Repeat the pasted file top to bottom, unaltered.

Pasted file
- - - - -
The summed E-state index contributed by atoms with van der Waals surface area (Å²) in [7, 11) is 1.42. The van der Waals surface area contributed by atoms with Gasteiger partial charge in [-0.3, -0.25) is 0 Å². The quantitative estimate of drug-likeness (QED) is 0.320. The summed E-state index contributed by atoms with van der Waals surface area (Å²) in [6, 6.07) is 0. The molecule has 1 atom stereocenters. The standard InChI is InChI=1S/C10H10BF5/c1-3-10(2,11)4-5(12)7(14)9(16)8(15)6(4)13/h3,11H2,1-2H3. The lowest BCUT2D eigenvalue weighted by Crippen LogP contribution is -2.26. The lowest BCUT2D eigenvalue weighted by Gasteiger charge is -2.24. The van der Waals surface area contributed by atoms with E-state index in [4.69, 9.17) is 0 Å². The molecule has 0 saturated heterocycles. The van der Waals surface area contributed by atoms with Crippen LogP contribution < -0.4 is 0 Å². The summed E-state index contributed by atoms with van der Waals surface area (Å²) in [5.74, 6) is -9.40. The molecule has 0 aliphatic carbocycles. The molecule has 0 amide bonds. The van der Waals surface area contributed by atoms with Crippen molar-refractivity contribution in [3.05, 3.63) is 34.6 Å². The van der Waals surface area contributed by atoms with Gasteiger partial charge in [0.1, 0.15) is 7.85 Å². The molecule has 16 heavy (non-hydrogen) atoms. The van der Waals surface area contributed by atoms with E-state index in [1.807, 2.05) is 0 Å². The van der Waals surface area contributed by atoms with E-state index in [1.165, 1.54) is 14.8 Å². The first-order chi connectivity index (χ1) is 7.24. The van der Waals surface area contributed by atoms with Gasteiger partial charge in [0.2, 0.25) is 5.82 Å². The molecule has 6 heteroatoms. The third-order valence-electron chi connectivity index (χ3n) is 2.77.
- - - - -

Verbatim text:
The summed E-state index contributed by atoms with van der Waals surface area (Å²) in [7, 11) is 1.42. The van der Waals surface area contributed by atoms with Gasteiger partial charge in [-0.3, -0.25) is 0 Å². The quantitative estimate of drug-likeness (QED) is 0.320. The summed E-state index contributed by atoms with van der Waals surface area (Å²) in [6, 6.07) is 0. The molecule has 1 atom stereocenters. The standard InChI is InChI=1S/C10H10BF5/c1-3-10(2,11)4-5(12)7(14)9(16)8(15)6(4)13/h3,11H2,1-2H3. The lowest BCUT2D eigenvalue weighted by Crippen LogP contribution is -2.26. The lowest BCUT2D eigenvalue weighted by Gasteiger charge is -2.24. The van der Waals surface area contributed by atoms with E-state index in [4.69, 9.17) is 0 Å². The molecule has 0 saturated heterocycles. The van der Waals surface area contributed by atoms with Crippen LogP contribution < -0.4 is 0 Å². The summed E-state index contributed by atoms with van der Waals surface area (Å²) in [5.74, 6) is -9.40. The molecule has 0 aliphatic carbocycles. The molecule has 0 amide bonds. The van der Waals surface area contributed by atoms with Crippen molar-refractivity contribution in [3.05, 3.63) is 34.6 Å². The van der Waals surface area contributed by atoms with Gasteiger partial charge in [0.1, 0.15) is 7.85 Å². The molecule has 16 heavy (non-hydrogen) atoms. The van der Waals surface area contributed by atoms with E-state index in [1.807, 2.05) is 0 Å². The van der Waals surface area contributed by atoms with E-state index in [1.165, 1.54) is 14.8 Å². The first-order chi connectivity index (χ1) is 7.24. The van der Waals surface area contributed by atoms with Gasteiger partial charge in [0.2, 0.25) is 5.82 Å². The molecule has 6 heteroatoms. The third-order valence-electron chi connectivity index (χ3n) is 2.77.